A life built on stories
In her room at Gateway Nursing Center in Lenoir, Ethel Crump is passing the last days of her 99th year, full of memories still.
Crump, who will turn 100 on Saturday, spent much of her life in Caldwell County. As a child, she lived in Mortimer. As far as her family knows, she may be the last person surviving who remembers living in Mortimer before it was effectively wiped out by flooding in 1940. As an adult she lived in Lower Creek and the Globe, and until her move to the nursing home she lived on Staircase Mountain with her late husband, Carl.
At nearly 100, it’s harder for Crump to tell her stories. Her family remembers them coming constantly in earlier years, a rain of stories, trickling down through their shared histories. She built her life on them.
Born March 22, 1914, just across the Watauga County line, Crump’s family eventually moved to Mortimer in the mountains of northwestern Caldwell County. She was 12 when she went to work in the cotton mill there, now a ruin with plants climbing up its concrete walls.
“She lived in Mortimer when Mortimer was a town,” said her grandson, Pat Crump.
The Mortimer area still has a scattered handful of residents, but its glory days are long past. Once an area with nearly 1,000 residents -- and a movie theater and symphony orchestra -- the town never recovered from the notorious flood of 1940, or from the departure shortly after of Ritter Lumber, the company that made it a company town.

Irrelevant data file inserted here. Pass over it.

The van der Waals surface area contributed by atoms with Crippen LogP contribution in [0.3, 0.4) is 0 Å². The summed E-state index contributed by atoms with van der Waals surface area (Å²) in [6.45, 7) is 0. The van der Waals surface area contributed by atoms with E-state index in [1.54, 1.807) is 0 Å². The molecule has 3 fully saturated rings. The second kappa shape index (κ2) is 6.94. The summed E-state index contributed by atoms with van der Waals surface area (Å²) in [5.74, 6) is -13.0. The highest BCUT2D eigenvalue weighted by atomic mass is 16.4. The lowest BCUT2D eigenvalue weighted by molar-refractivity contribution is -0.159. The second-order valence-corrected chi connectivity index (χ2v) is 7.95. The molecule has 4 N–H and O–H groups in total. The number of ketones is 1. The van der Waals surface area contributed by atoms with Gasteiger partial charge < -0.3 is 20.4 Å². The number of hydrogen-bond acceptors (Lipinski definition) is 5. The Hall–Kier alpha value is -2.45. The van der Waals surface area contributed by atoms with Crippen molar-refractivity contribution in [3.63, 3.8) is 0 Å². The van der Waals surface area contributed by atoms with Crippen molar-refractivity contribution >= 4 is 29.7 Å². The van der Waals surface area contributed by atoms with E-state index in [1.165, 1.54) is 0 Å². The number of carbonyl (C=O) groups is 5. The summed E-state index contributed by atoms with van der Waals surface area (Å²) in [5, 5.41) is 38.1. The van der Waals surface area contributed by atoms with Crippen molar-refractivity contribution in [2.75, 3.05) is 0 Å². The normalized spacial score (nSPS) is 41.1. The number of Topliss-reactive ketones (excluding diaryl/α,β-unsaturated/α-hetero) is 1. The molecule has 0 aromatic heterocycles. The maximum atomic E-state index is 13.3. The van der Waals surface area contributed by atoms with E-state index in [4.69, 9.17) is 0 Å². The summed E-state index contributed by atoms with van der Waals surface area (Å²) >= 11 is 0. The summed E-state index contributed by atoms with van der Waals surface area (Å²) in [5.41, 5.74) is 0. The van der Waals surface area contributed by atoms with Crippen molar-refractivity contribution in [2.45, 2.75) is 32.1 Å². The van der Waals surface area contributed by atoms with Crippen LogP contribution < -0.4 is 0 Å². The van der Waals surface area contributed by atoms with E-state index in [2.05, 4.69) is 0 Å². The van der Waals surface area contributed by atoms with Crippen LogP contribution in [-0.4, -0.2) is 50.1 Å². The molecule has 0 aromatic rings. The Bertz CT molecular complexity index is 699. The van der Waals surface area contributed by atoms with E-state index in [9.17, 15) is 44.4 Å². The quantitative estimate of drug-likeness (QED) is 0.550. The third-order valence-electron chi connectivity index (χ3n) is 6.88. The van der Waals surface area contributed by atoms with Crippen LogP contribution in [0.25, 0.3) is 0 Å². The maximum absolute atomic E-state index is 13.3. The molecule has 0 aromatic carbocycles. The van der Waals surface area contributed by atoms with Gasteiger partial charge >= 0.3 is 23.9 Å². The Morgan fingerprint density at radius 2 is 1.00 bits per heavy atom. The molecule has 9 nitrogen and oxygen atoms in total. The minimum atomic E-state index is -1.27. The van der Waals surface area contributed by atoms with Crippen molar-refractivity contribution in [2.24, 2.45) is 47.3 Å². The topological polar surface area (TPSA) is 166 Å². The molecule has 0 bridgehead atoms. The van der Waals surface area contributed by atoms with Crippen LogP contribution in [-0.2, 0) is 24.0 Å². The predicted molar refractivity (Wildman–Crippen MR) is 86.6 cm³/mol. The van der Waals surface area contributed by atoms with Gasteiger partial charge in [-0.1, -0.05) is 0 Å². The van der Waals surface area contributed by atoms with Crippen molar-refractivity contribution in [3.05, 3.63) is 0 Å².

Crump’s daughter, Frances Walker, doesn’t remember Crump ever telling stories about the 1940 flood but said she had plenty about the 1916 flood -- which roared through when Crump was 2 years old. Crump’s mother wanted to get the children out and leave. But Crump’s father, a preacher, told her that if the good Lord wanted them to be washed away, they’d be washed away.
So they stayed.
Into her 90s, Crump could still draw a picture of Mortimer as it was, pointing out each of the houses and talking about the families who lived there.
She passed those stories through the lines of her family as the years passed and those roots dug deeper into the ground: five children, 20 grandchildren, 26 great-grandchildren and a handful of great-great-grandchildren as well.
She always told her family she wanted to make it to 100, and after that she didn’t much care. Now that she’s there, she doesn’t feel much different.
“I just feel like always,” she said with an almost imperceptible shrug.
In 1997, when Carl was still alive, the News-Topic published a story that focused largely on the Crumps and their stories -- and on how unassuming they were.
The story began with a description of the way Carl, when asked whether a reporter could come up the mountain for an interview, said, “Sure, come on up. We’ll be here. But I’m not sure what we’ll talk about.”
And then, after relating the avalanche of stories the Crumps talked about, the article ended with these words:
“As he slowly makes his way back up to the house, Mrs. Crump offers a warm cup of coffee. And they wonder what all the fuss is about.”
From her room in Lenoir, it appears not much has changed. Crump is about to pass a milestone many will never reach. She has seen a town no one will see again. She has lived a life anchored by stories, and stories told aloud -- something that’s increasingly uncommon itself in our world of stories told in pixels, on pages, through screens.
For Ethel Crump, it’s the same as it’s always been.